Sprint has posted a net loss for each of the last three years (top row). While not encouraging, it’s not the end of the analysis; plenty of companies have net losses yet still generate sufficient cash to fund operations. After adding and subtracting various items we find that for the last three years Sprint’s operations have been cash flow positive. But after subtracting the company’s two largest investments (network and leased devices), cash flow is once again negative. This means that financing has provided Sprint’s new cash for the last three years, which has resulted in total long-term debt increasing from 37% to 42% of total assets from 2016-2017. Interest payments as a percent of gross revenue are also increasing, totaling 5.94%, 6.78% and 7.48% in fiscal 2015, 2016, and 2017, respectively.

T-Mobile

T-Mobile's stock price is a bit more attractive:

From a technical perspective, I’d classify this as a “mostly sideways, moderate downtrend” issue. We’ve seen two rallies – one last spring and the current move higher – but also several sell-offs and a large amount of sideways movement.

Turning to the financials, T-Mobile (TMUS) has had solid revenue growth, with gross revenues rising (in millions) from $29,564 in 2014, $32,053 in 2015 and $37,242 in 2017. The company is also posting top-line revenue growth for the last 9 months. But their cash flow statement has the exact same problem as Sprint’s (from the company's latest 10-K):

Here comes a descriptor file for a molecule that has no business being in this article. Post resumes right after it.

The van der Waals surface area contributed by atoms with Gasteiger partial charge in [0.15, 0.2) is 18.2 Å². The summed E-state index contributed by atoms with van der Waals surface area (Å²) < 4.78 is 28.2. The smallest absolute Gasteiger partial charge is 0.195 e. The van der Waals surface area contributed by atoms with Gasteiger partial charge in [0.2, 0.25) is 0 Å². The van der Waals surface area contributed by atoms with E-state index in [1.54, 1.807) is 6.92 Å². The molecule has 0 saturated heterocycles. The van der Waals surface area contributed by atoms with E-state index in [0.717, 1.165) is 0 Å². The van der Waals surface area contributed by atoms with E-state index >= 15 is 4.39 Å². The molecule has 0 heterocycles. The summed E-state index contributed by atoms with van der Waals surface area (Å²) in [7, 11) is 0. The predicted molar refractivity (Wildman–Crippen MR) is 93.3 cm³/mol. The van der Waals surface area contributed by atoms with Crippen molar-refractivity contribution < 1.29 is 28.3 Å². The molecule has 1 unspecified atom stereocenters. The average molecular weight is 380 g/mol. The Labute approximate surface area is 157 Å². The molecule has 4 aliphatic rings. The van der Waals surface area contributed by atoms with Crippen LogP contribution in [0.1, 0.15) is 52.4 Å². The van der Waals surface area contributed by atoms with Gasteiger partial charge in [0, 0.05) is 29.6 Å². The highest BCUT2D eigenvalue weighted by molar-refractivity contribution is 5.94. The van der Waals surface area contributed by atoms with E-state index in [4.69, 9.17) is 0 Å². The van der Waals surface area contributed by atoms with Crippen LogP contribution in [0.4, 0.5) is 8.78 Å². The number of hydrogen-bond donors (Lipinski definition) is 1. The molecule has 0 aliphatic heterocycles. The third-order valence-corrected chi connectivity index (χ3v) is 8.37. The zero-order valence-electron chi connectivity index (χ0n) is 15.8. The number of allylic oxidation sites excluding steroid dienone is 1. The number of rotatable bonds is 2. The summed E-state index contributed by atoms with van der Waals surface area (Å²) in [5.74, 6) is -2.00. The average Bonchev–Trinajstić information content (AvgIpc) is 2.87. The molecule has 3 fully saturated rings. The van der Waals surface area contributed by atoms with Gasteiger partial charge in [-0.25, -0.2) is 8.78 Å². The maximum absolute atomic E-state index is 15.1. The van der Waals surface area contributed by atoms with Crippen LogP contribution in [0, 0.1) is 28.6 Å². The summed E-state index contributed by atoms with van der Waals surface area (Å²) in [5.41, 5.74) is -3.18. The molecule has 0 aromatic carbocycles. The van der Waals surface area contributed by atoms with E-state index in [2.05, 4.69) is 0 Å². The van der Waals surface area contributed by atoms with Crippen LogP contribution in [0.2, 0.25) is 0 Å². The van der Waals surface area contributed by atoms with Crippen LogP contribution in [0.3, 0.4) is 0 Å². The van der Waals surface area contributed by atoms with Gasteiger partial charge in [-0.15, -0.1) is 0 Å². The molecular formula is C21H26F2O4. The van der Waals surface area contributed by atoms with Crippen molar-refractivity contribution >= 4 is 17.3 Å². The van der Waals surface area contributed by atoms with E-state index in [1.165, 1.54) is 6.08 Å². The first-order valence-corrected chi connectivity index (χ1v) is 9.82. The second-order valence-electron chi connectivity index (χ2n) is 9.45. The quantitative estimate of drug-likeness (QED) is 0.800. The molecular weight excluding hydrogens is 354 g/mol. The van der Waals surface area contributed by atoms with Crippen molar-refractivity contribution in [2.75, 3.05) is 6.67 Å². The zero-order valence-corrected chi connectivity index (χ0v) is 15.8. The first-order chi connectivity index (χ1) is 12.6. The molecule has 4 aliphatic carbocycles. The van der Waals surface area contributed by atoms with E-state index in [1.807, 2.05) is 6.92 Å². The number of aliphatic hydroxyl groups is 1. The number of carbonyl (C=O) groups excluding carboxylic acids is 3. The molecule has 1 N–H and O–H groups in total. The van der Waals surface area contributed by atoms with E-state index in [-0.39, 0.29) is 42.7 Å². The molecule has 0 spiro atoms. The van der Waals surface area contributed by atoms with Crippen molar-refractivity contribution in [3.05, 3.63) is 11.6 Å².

While the company’s cash flow from operations is positive, their two largest investment expenses (purchases of equipment and spectrum) drain cash at a faster pace than the increase in earnings from operations, forcing the company to tap the financing markets to rebuild cash.

Both Sprint and T-Mobile are doing exactly what companies in their situation should be doing: using the debt markets as a way to fund on-going operations. This is an especially attractive option in the current interest rate environment when treasuries are trading at very low historical levels, forcing investors to reach for yield. Unfortunately, the good times never last. The credit markets will eventually tighten. While it’s very doubtful either company will be frozen out of the markets, investors will undoubtedly expect a higher interest rate from each, adding further financial pressure on both.

Finally, neither Spring nor T-Mobile pay a dividend, meaning investors must rely entirely on capital appreciation. For the last year, that has been noticeably absent with Sprint and only partially to T-Mobile investors.